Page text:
What do you do when you’ve got a skeptical audience? Do you talk to them differently? Or do you treat them the same way you would a “believer?”

Consider these two hypothetical men… What do you think of Alan and Ben?

Alan is intelligent, industrious, impulsive, critical, stubborn, envious.

Ben is envious, stubborn, critical, impulsive, industrious, intelligent.

According to Daniel Kahneman, most of us would view Alan more favorably. “The initial traits in the list change the very meaning of the traits that appear later. The stubbornness of an intelligent person is seen as likely to be justified and may actually evoke respect, but intelligence in an envious and stubborn person makes him more dangerous.”

If, after this little exercise, I wanted to try to convince you to like or trust Ben, I’d have a harder time of it, simply because of the order in which his traits were presented.

The halo effect, which increases the weight of first impressions (sometimes to the degree that subsequent information is ignored), can contribute to serious bias and skepticism. This can then be exacerbated by confirmation bias, which is our tendency to ignore information that contradicts our existing beliefs, and seek out evidence that confirms them. It can lead to a point where we believe something simply because it feels better to continue believing it, not necessarily because it’s objectively true.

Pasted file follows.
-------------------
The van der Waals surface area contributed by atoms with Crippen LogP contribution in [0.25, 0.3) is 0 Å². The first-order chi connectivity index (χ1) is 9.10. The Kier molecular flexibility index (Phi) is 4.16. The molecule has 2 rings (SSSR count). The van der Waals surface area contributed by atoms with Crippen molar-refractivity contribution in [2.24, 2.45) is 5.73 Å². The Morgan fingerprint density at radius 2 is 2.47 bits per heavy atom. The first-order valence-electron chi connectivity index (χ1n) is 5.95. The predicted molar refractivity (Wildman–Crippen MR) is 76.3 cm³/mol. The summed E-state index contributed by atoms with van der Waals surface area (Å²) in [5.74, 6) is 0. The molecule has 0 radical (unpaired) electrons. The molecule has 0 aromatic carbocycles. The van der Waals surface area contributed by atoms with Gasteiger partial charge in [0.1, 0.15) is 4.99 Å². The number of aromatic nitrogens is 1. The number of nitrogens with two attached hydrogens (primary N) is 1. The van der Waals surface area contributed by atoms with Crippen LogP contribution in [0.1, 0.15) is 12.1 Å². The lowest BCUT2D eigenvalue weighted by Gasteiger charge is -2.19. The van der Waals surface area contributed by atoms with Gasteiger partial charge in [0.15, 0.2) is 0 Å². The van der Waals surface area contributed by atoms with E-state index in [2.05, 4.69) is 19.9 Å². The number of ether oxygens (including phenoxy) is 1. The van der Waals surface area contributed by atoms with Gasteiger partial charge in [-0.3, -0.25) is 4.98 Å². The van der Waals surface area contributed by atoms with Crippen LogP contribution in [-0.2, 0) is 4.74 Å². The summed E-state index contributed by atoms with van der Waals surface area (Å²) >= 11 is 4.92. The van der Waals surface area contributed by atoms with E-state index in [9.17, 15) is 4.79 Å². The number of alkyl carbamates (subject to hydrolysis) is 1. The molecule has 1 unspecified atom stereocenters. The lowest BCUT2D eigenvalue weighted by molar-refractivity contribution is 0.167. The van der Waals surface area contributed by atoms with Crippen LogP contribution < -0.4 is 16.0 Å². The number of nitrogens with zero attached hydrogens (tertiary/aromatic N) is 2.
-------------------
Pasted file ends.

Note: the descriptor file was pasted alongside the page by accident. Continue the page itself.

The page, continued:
One of those beliefs is about people’s general trustworthiness… 

We’re living in a time of low social trust. In fact, in America, social trust, or having a general faith in others, is pretty much at an all-time low. And this makes marketing, or sales, or any kind of persuasion for that matter, an even steeper uphill battle than it normally would be.

Changing people’s minds is harder than ever.

You may recall from this post about decision-making that people tend to make choices with the emotional parts of their brains. So a lack of social trust is a big problem from that standpoint: not only do skeptical people have their guard up, they also interpret messages more analytically. They basically have their rational brains working on overdrive, looking for evidence to confirm the distrust they’re feeling — even on a subconscious level. That affects decision-making, and almost always, not in the way you want.

If you want to change someone’s mind about something, the trick is to transport them.¹ What we’re talking about here is narrative transportation. It’s harder to do with a skeptical audience, but if you can manage it, if you can make them lose themselves in your story and forget for a moment where they are and what their reality is, their brains will make a little shift. Even without realizing it, their guard might come down a little, and the beginnings of a new opinion might start to form.

Most companies have three types of audiences: 

  1. Believers who trust you, who’ll buy your product all day long.

  2. Neutral folks who are open to hearing you out, whom you can either convert or lose forever depending on how you go about it.

  3. Skeptics who already have a negative bias against you.

Some would say those in the “skeptics” bucket are a lost cause. And sure, maybe in certain contexts they’re not worth the trouble, and you’re better off just focusing on the low-hanging fruit.